Inconsistency: A major characteristic of lie is inconsistency. Because it is always concocted and manipulated to suit the liar, lies are usually rehearsed several times to avoid any leakage. The insincere spouse is always inconsistent in his/her dealings. His statements are always filled with gaps and loopholes.


Fear: Since the insincere person is not sure of the security of his statements, he is always afraid. For instance, a wife who told her husband she was going to Lagos while she went to Abuja is afraid of certain factors that might intervene to soil her game. Let us presume that her journey would be safe. She is however afraid of the chances that some persons who know her could spot her without letting her know and the tendency to intimate the husband may not be ruled out. Imagine also the situation whereby a woman connives with the family’s mechanic as an avenue to extort money from the husband. At some point the mechanic started making strange demands from her. She was infuriated with the young man and threatened to relieve him of the opportunities of working for the family. The mechanic in turn threatened to expose her before the husband and told her emphatically to choose between throwing him off or facing the troubles of the husband coming to know she’s been ripping him off through some unorthodox means. The said woman was in dilemma but you could guess what the likely action would be as the better alternative in such dicey situation.


Infection of children: The Igbo adage holds that the kid watches the mother keenly as she consummately chews her cud. The same applies in family situations. A father or mother who habitually tells lies unconsciously corrupts the children. The scripture says, “Train up the child in the way he should go, when he grows old he will never depart from it” (Prov. 22: 6). The worst thing a man/woman could do would be to indoctrinate their children in the vice of insincerity. The first danger is that the same parents would be the principal victims of such evil from their children. Then they will end up proliferating lies in the society since such habit would not end up in the family.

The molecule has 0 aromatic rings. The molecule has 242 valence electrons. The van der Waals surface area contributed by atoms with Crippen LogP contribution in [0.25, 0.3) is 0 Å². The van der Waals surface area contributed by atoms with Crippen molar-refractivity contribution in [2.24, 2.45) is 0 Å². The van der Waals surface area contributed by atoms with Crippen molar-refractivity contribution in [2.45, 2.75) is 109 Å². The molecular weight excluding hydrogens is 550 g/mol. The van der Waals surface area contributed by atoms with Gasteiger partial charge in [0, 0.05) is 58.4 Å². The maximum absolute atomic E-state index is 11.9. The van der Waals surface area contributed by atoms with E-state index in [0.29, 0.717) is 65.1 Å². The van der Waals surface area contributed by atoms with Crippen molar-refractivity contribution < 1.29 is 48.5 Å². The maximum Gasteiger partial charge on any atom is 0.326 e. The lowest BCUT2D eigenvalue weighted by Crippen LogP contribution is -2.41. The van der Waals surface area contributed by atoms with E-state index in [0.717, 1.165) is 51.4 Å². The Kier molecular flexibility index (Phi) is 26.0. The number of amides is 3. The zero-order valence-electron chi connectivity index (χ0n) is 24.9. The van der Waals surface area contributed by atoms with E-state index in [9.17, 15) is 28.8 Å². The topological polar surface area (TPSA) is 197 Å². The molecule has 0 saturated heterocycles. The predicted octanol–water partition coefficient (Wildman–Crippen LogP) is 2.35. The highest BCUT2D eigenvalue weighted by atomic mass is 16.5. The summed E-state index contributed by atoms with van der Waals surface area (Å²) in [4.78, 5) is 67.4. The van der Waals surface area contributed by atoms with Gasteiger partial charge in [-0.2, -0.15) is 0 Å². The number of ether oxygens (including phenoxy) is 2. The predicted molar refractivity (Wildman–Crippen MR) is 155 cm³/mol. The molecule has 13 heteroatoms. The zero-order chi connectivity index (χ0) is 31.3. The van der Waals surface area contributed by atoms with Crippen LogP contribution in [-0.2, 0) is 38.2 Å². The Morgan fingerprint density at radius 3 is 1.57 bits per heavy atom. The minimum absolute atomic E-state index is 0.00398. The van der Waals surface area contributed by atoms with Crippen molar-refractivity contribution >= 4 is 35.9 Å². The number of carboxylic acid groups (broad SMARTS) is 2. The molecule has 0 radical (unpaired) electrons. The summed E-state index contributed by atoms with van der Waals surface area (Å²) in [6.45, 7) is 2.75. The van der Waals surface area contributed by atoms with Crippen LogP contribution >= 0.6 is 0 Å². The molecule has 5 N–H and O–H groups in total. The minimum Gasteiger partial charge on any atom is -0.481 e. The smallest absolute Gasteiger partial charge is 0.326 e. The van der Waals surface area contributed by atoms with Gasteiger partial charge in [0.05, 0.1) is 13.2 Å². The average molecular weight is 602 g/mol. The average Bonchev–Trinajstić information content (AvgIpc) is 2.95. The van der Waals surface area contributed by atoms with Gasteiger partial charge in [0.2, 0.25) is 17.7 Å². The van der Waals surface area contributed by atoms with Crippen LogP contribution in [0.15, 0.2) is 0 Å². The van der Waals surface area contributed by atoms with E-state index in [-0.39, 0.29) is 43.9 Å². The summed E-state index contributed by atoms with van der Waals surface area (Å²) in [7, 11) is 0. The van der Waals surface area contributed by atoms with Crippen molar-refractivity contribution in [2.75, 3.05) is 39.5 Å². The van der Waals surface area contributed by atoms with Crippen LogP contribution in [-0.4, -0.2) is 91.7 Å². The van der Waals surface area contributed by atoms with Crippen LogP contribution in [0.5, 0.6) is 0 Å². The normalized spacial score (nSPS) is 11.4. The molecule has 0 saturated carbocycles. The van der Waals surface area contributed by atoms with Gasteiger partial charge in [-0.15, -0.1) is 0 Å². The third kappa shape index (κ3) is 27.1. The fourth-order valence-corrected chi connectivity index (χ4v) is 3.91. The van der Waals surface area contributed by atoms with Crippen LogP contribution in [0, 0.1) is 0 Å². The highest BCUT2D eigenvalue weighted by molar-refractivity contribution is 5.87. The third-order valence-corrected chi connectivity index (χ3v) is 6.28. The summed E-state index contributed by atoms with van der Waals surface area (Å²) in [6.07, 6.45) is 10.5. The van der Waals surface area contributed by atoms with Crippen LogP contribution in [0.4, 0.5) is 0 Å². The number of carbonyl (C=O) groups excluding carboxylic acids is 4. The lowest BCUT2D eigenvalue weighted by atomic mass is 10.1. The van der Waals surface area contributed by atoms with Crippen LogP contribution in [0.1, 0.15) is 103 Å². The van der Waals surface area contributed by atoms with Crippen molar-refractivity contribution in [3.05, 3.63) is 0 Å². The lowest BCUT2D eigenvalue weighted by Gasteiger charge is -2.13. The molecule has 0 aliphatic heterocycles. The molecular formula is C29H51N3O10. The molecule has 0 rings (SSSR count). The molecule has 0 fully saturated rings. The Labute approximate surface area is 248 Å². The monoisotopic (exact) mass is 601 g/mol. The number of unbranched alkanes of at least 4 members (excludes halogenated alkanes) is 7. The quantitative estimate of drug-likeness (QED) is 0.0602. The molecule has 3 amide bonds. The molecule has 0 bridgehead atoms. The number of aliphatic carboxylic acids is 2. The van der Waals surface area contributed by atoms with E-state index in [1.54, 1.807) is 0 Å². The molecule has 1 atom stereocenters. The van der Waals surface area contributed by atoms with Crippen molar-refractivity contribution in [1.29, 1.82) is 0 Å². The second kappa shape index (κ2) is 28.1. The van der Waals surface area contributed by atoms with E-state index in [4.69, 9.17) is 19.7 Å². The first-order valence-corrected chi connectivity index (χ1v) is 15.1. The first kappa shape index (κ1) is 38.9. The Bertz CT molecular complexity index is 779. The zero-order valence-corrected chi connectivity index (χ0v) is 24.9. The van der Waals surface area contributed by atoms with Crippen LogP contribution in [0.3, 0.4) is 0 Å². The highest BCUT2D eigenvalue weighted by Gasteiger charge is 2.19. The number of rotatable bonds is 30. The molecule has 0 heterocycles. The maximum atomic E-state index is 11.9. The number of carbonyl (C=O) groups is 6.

Corrosion of marriage: When at the exchange of consent the couples promise to be true to each other, the implication is that anything on the contrary simply negates the promise of fidelity and sincerity. Insincerity destroys the fabrics of marital union. It corrodes love, trust, mutual understanding and affection. It breeds mistrust and attracts shame to the family. The insincere partner can indeed be unfaithful.


Tension: Any relationship that is anchored on lies is always filled with tension. The couple who lives in lies lives in tension. The Psalmist echoes, “Those who chose other gods increase their sorrows” (Ps. 16: 4). This is the situation of the man/woman of lies. Such a spouse is afraid of calls, afraid of the contacts the partner makes as any of these could implicate him before the partner. He/she lives in constant tension.